I thought that I would take a look in this post at art commissions and, more specifically, the photographs that underpin commissions.
The majority of my artwork is based on photographs. This is primarily due to the level of detail that goes into my drawings, which take many hours to create, and the subject matter, which largely comprises wildlife or pets. It is the unique way that features such as an individual animal’s fur or feathers lie, or its coloration, that sets that particular animal apart from others, and it is this detail that I try to convey in my portraits – I want to make sure that when you commission a drawing, you end up with a likeness that is unmistakably recognisable in terms of the individual, which is only possible with a detailed reference photo.
With that in mind, I have put together the top five considerations when taking photographs for art commissions:
- Lighting: natural light is the way to go. Taking a photograph indoors under artificial light tends to create harsh shadows and black holes that can be tricky to decipher. You are much more likely to get a decent photograph outdoors in natural light conditions (try to avoid a searingly sunny day though as this can lead to over-exposure and loss of detail).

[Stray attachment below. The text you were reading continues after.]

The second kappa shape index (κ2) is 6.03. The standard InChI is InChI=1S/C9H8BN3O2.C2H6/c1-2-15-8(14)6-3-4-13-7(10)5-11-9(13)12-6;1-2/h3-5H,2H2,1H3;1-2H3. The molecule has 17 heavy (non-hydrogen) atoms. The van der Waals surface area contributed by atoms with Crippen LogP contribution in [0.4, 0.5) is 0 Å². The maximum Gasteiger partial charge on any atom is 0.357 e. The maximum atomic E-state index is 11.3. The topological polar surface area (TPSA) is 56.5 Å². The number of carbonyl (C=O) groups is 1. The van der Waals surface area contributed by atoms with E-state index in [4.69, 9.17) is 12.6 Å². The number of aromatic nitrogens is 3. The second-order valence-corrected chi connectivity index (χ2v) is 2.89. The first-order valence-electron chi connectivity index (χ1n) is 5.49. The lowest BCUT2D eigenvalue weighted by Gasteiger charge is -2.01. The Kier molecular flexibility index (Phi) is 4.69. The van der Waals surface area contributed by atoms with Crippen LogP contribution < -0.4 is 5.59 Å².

- Eye level: animals tend to appear best in photographs if you get down (or up) to their eye level rather than taking the photograph from above or below.
- Angles: I usually base a drawing on one photograph that stands out for whatever reason, but it is often useful to have other photographs of the animal from different angles to refer to for extra detail.
- Composition: think about the composition of photographs in terms of how the animal is positioned – a pleasing composition makes for a pleasing piece of art.
- Clarity: photographs need to be clear and not blurred. This is aided by good lighting conditions, but also by the equipment used. Don’t, however, think that you need to have a fancy camera in order to take a good photograph, these days, cameras on smartphones are usually up to the job.
The above points should only be used as a guide – I understand that taking photographs isn’t everybody’s forte and I am usually able to work with most of the photographs that I am sent.
You can find out more about commissioning a drawing here.